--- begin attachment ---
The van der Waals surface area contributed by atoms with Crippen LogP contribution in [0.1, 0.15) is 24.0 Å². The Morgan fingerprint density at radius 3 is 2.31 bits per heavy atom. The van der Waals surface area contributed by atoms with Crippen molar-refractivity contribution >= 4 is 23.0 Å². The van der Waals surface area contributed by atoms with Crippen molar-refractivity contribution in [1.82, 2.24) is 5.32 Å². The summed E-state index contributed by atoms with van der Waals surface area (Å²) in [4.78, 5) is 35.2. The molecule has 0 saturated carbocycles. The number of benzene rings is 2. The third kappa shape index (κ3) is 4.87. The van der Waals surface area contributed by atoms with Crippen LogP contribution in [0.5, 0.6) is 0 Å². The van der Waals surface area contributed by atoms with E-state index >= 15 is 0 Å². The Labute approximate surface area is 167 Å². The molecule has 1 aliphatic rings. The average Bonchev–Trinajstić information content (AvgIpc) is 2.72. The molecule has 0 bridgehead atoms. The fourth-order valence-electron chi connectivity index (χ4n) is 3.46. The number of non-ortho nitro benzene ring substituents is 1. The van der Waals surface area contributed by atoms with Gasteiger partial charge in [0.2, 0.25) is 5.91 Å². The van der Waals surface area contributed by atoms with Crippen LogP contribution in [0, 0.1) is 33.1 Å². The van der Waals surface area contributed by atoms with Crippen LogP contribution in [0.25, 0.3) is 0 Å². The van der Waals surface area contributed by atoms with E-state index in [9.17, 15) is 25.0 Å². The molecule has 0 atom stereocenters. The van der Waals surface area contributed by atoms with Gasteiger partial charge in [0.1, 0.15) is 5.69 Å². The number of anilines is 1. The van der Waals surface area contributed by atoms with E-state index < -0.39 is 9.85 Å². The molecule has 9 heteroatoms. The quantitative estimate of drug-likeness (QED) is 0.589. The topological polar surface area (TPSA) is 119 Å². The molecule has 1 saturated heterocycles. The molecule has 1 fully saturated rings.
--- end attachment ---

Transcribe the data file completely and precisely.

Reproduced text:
The van der Waals surface area contributed by atoms with Crippen LogP contribution in [0.1, 0.15) is 24.0 Å². The Morgan fingerprint density at radius 3 is 2.31 bits per heavy atom. The van der Waals surface area contributed by atoms with Crippen molar-refractivity contribution >= 4 is 23.0 Å². The van der Waals surface area contributed by atoms with Crippen molar-refractivity contribution in [1.82, 2.24) is 5.32 Å². The summed E-state index contributed by atoms with van der Waals surface area (Å²) in [4.78, 5) is 35.2. The molecule has 0 saturated carbocycles. The number of benzene rings is 2. The third kappa shape index (κ3) is 4.87. The van der Waals surface area contributed by atoms with Crippen LogP contribution in [0.5, 0.6) is 0 Å². The van der Waals surface area contributed by atoms with E-state index >= 15 is 0 Å². The Labute approximate surface area is 167 Å². The molecule has 1 aliphatic rings. The average Bonchev–Trinajstić information content (AvgIpc) is 2.72. The molecule has 0 bridgehead atoms. The fourth-order valence-electron chi connectivity index (χ4n) is 3.46. The number of non-ortho nitro benzene ring substituents is 1. The van der Waals surface area contributed by atoms with Gasteiger partial charge in [0.2, 0.25) is 5.91 Å². The van der Waals surface area contributed by atoms with Crippen LogP contribution in [0, 0.1) is 33.1 Å². The van der Waals surface area contributed by atoms with Crippen LogP contribution in [0.25, 0.3) is 0 Å². The van der Waals surface area contributed by atoms with E-state index in [9.17, 15) is 25.0 Å². The molecule has 0 atom stereocenters. The van der Waals surface area contributed by atoms with Gasteiger partial charge in [0.1, 0.15) is 5.69 Å². The number of anilines is 1. The van der Waals surface area contributed by atoms with E-state index < -0.39 is 9.85 Å². The molecule has 9 heteroatoms. The quantitative estimate of drug-likeness (QED) is 0.589. The topological polar surface area (TPSA) is 119 Å². The molecule has 1 saturated heterocycles. The molecule has 1 fully saturated rings.